Protein builds muscle in older adults too

NEW YORK (Reuters Health) - Older adults’ bodies seem to work as well as younger people’s when it comes to turning high-protein food into muscle, a small study suggests.

It’s common for people to lose muscle mass as they age, and in the elderly this can mean greater susceptibility to illness and falls. But it hasn’t been clear whether age itself impairs the body’s ability to synthesize muscle protein after a protein-rich meal.

In the new study, researchers at the University of Texas Medical Branch, found that older adults showed as much muscle-protein synthesis after eating a portion of lean grounded beef as younger adults did. This is “good news,” the researchers report in the American Journal of Clinical Nutrition, since it suggests that older adults can maintain adequate muscle by eating enough protein.

Proteins like meat, fish, poultry and dairy products are readily available, the researchers point out, and generally less expensive and more palatable than protein supplements.

“What we learned was really encouraging, because it suggests that elderly people actually can benefit from eating a moderate serving of protein-rich foods,” senior study author Douglas Paddon-Jones said in a statement.

However, he added, many older Americans -- up to 27 percent -- eat less than the recommended amount of protein each day.

Paddon-Jones is an associate professor of physical therapy and internal medicine at the University of Texas Medical Branch in Galveston.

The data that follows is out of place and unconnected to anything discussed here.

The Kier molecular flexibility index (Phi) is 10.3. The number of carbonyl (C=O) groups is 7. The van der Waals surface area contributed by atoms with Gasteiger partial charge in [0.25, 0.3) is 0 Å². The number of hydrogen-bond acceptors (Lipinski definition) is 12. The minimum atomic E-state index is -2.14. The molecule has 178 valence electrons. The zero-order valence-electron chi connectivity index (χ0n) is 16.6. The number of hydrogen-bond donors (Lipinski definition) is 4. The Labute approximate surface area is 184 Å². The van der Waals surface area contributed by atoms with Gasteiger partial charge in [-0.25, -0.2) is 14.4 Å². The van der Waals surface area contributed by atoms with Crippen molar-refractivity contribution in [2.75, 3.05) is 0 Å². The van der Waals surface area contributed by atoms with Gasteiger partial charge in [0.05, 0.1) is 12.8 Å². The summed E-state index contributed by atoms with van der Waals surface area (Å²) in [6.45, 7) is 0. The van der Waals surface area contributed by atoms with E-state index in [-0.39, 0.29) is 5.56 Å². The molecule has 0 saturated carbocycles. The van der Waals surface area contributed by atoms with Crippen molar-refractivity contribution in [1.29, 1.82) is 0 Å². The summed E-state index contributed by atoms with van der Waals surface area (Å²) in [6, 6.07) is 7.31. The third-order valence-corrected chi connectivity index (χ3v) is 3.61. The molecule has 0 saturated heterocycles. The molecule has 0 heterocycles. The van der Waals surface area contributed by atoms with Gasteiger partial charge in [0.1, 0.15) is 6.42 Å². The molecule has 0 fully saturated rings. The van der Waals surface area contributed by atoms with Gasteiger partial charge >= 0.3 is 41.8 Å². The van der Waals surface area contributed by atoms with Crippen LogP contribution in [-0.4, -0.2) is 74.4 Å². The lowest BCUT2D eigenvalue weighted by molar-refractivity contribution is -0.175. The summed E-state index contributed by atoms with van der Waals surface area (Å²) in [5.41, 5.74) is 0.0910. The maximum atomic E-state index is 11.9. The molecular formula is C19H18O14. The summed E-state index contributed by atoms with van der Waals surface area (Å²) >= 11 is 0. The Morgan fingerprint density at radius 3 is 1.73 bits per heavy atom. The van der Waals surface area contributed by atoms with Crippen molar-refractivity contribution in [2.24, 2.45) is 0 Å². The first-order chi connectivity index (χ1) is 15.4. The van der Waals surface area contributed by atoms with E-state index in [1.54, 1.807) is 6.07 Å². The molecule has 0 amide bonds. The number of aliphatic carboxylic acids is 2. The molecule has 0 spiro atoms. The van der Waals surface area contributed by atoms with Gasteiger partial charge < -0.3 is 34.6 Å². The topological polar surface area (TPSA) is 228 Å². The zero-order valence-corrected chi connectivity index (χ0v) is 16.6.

He and his colleagues recruited 10 adults older than 65 years and 10 men and women in their 30s and 40s. The researchers took blood samples and biopsies of muscle tissue before and after serving each study participant a patty made of lean ground beef.

They found that within the 5 hours after the meal, older and younger adults showed a similar increase in muscle-protein synthesis.

Yet despite this similarity, older adults tended to have significantly less muscle mass than their younger counterparts. This discrepancy, according to Paddon-Jones, points to the importance of older adults’ getting enough protein in their diets on a daily basis.

The study was partially funded by the National Cattlemen’s Beef Association.

SOURCE: American Journal of Clinical Nutrition, August 2007.